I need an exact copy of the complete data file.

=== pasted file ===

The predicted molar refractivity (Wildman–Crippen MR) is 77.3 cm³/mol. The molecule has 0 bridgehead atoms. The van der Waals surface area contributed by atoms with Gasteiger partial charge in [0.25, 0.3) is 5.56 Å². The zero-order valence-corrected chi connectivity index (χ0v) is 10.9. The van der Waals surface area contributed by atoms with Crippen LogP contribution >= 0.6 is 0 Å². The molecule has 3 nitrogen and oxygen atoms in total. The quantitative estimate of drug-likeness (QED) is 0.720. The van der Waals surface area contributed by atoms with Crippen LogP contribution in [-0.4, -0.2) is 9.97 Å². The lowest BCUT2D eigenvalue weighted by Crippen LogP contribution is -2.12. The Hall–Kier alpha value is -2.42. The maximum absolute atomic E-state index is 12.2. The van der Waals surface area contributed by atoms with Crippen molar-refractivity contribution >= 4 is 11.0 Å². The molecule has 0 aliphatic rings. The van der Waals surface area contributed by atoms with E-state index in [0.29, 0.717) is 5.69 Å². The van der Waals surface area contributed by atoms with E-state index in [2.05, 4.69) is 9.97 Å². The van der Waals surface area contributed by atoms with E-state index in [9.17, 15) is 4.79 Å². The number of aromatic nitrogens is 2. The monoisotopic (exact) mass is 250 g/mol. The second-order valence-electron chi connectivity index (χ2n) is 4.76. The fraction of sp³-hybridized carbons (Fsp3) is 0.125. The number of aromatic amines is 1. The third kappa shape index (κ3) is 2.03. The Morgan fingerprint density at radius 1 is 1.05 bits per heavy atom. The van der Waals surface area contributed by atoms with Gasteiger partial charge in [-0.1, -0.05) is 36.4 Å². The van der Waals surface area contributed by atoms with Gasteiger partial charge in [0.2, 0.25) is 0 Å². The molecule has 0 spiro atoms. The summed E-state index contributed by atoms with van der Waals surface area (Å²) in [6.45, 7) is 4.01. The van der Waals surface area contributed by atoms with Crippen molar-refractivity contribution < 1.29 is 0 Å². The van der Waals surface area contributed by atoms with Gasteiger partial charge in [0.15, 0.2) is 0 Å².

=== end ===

The predicted molar refractivity (Wildman–Crippen MR) is 77.3 cm³/mol. The molecule has 0 bridgehead atoms. The van der Waals surface area contributed by atoms with Gasteiger partial charge in [0.25, 0.3) is 5.56 Å². The zero-order valence-corrected chi connectivity index (χ0v) is 10.9. The van der Waals surface area contributed by atoms with Crippen LogP contribution >= 0.6 is 0 Å². The molecule has 3 nitrogen and oxygen atoms in total. The quantitative estimate of drug-likeness (QED) is 0.720. The van der Waals surface area contributed by atoms with Crippen LogP contribution in [-0.4, -0.2) is 9.97 Å². The lowest BCUT2D eigenvalue weighted by Crippen LogP contribution is -2.12. The Hall–Kier alpha value is -2.42. The maximum absolute atomic E-state index is 12.2. The van der Waals surface area contributed by atoms with Crippen molar-refractivity contribution >= 4 is 11.0 Å². The molecule has 0 aliphatic rings. The van der Waals surface area contributed by atoms with E-state index in [0.29, 0.717) is 5.69 Å². The van der Waals surface area contributed by atoms with E-state index in [2.05, 4.69) is 9.97 Å². The van der Waals surface area contributed by atoms with E-state index in [9.17, 15) is 4.79 Å². The number of aromatic nitrogens is 2. The monoisotopic (exact) mass is 250 g/mol. The second-order valence-electron chi connectivity index (χ2n) is 4.76. The fraction of sp³-hybridized carbons (Fsp3) is 0.125. The number of aromatic amines is 1. The third kappa shape index (κ3) is 2.03. The Morgan fingerprint density at radius 1 is 1.05 bits per heavy atom. The van der Waals surface area contributed by atoms with Gasteiger partial charge in [-0.1, -0.05) is 36.4 Å². The van der Waals surface area contributed by atoms with Gasteiger partial charge in [0.2, 0.25) is 0 Å². The molecule has 0 spiro atoms. The summed E-state index contributed by atoms with van der Waals surface area (Å²) in [6.45, 7) is 4.01. The van der Waals surface area contributed by atoms with Crippen molar-refractivity contribution < 1.29 is 0 Å². The van der Waals surface area contributed by atoms with Gasteiger partial charge in [0.15, 0.2) is 0 Å².